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Epistemological pluralism: Ethical and pedagogical challenges in higher education

Vanessa Andreotti, Cash Ahenakew, Garrick Cooper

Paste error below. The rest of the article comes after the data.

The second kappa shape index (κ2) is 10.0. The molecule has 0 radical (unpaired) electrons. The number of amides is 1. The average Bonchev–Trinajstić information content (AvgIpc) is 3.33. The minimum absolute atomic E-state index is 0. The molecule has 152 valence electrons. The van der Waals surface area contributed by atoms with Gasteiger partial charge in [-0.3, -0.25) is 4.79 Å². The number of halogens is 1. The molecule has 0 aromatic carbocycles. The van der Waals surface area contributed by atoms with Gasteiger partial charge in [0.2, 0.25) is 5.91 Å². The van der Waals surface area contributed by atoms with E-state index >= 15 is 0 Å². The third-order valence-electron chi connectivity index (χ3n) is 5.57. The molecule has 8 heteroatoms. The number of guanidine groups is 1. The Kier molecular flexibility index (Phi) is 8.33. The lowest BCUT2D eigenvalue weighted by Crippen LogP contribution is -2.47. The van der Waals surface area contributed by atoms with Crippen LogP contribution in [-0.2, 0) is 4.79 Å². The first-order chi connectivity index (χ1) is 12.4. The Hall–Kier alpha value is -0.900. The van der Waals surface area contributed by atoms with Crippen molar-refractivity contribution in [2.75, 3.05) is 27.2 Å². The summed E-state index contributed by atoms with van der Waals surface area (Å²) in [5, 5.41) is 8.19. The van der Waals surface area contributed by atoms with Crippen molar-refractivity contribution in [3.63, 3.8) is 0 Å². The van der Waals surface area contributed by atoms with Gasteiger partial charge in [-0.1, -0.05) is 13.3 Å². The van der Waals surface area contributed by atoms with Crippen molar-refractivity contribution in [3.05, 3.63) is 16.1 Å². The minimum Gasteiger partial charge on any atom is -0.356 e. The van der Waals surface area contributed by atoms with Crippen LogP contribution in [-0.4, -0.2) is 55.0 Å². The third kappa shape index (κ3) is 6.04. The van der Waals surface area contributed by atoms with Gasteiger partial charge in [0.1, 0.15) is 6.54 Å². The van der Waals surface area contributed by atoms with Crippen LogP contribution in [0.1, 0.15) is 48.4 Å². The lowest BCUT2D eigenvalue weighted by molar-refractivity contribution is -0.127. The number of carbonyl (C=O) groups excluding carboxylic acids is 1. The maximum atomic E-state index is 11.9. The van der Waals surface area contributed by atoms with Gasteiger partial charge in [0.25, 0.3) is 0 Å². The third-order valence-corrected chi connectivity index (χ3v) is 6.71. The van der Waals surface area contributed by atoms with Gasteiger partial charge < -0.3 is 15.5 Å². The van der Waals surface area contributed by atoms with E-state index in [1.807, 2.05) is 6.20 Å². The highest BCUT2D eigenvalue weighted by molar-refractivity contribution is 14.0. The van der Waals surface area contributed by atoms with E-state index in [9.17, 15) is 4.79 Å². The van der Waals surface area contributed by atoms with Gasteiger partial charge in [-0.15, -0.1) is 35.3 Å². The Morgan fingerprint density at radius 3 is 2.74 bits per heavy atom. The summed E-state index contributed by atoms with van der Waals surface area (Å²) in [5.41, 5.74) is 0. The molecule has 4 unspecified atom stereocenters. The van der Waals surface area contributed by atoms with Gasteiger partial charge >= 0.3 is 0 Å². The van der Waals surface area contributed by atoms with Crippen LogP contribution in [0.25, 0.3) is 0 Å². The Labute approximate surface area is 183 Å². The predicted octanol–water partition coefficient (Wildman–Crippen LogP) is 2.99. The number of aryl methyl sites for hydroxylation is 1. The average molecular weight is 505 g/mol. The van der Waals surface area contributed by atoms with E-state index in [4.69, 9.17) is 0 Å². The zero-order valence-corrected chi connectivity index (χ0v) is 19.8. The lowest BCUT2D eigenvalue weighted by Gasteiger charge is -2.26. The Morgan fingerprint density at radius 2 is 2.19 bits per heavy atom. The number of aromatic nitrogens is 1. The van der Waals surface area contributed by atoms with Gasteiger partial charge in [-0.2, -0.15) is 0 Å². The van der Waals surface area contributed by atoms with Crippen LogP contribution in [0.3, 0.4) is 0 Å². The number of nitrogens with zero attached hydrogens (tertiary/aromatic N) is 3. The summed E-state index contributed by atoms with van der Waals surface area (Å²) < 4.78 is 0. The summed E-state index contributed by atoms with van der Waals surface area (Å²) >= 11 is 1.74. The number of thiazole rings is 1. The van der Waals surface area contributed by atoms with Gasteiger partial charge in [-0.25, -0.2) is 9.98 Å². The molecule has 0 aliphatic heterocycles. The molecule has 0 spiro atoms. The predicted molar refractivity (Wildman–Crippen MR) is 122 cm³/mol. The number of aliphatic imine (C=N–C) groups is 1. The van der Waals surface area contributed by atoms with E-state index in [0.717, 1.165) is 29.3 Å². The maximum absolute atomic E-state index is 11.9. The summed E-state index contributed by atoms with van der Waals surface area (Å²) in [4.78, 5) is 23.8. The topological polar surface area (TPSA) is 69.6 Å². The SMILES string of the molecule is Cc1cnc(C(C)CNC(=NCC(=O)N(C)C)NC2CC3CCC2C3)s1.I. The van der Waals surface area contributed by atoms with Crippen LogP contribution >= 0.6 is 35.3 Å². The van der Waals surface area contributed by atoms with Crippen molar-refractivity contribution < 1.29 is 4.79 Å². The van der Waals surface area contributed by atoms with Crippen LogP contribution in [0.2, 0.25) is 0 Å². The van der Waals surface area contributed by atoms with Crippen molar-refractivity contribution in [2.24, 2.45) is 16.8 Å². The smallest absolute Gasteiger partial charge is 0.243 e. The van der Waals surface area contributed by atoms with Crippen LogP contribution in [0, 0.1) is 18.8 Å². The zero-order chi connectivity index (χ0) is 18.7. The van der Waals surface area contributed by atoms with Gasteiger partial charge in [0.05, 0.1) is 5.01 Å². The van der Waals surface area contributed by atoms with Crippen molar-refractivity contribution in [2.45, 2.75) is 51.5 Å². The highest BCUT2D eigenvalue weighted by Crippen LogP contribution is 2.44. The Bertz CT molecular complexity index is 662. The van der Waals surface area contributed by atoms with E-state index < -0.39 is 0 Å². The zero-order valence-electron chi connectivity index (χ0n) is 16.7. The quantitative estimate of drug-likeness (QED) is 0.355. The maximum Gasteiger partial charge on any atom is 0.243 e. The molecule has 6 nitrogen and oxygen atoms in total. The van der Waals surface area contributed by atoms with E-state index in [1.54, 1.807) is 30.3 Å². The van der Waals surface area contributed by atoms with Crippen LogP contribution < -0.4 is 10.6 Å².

This paper offers a brief analysis of aspects related to the significance and the complexities of introducing “different” epistemologies in higher education teaching and learning. We start by introducing the metaphors of abyssal thinking, epistemic blindness and ecologies of knowledge in the work of Boaventura de Souza Santos. In the second part of the paper we use Santos’ metaphors to engage with the tensions of translating aboriginal epistemologies into non-aboriginal languages, categories and technologies. In the third part, we offer a situated illustration of an attempt to introduce epistemological pluralism in addressing central concepts in teaching in higher education. In our conclusion we emphasize that political, ontological and metaphysical questions need to be considered very carefully in the process of introducing different epistemologies into higher education.

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